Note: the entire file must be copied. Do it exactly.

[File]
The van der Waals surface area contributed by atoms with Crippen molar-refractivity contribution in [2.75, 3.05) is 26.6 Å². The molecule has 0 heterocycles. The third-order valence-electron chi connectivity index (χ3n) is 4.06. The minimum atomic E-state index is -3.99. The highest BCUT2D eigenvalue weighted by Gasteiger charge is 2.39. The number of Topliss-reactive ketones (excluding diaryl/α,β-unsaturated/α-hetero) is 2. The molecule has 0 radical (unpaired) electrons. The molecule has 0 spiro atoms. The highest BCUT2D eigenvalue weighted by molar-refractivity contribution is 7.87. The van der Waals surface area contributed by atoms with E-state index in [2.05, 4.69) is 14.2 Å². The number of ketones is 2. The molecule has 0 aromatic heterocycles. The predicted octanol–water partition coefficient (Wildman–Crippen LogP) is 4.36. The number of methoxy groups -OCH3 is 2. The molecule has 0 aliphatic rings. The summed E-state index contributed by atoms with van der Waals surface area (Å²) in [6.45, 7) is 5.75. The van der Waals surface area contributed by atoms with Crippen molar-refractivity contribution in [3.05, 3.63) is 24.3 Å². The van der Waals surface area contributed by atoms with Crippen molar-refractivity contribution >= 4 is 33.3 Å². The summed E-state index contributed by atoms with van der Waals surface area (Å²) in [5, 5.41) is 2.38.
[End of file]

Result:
The van der Waals surface area contributed by atoms with Crippen molar-refractivity contribution in [2.75, 3.05) is 26.6 Å². The molecule has 0 heterocycles. The third-order valence-electron chi connectivity index (χ3n) is 4.06. The minimum atomic E-state index is -3.99. The highest BCUT2D eigenvalue weighted by Gasteiger charge is 2.39. The number of Topliss-reactive ketones (excluding diaryl/α,β-unsaturated/α-hetero) is 2. The molecule has 0 radical (unpaired) electrons. The molecule has 0 spiro atoms. The highest BCUT2D eigenvalue weighted by molar-refractivity contribution is 7.87. The van der Waals surface area contributed by atoms with E-state index in [2.05, 4.69) is 14.2 Å². The number of ketones is 2. The molecule has 0 aromatic heterocycles. The predicted octanol–water partition coefficient (Wildman–Crippen LogP) is 4.36. The number of methoxy groups -OCH3 is 2. The molecule has 0 aliphatic rings. The summed E-state index contributed by atoms with van der Waals surface area (Å²) in [6.45, 7) is 5.75. The van der Waals surface area contributed by atoms with Crippen molar-refractivity contribution in [3.05, 3.63) is 24.3 Å². The van der Waals surface area contributed by atoms with Crippen molar-refractivity contribution >= 4 is 33.3 Å². The summed E-state index contributed by atoms with van der Waals surface area (Å²) in [5, 5.41) is 2.38.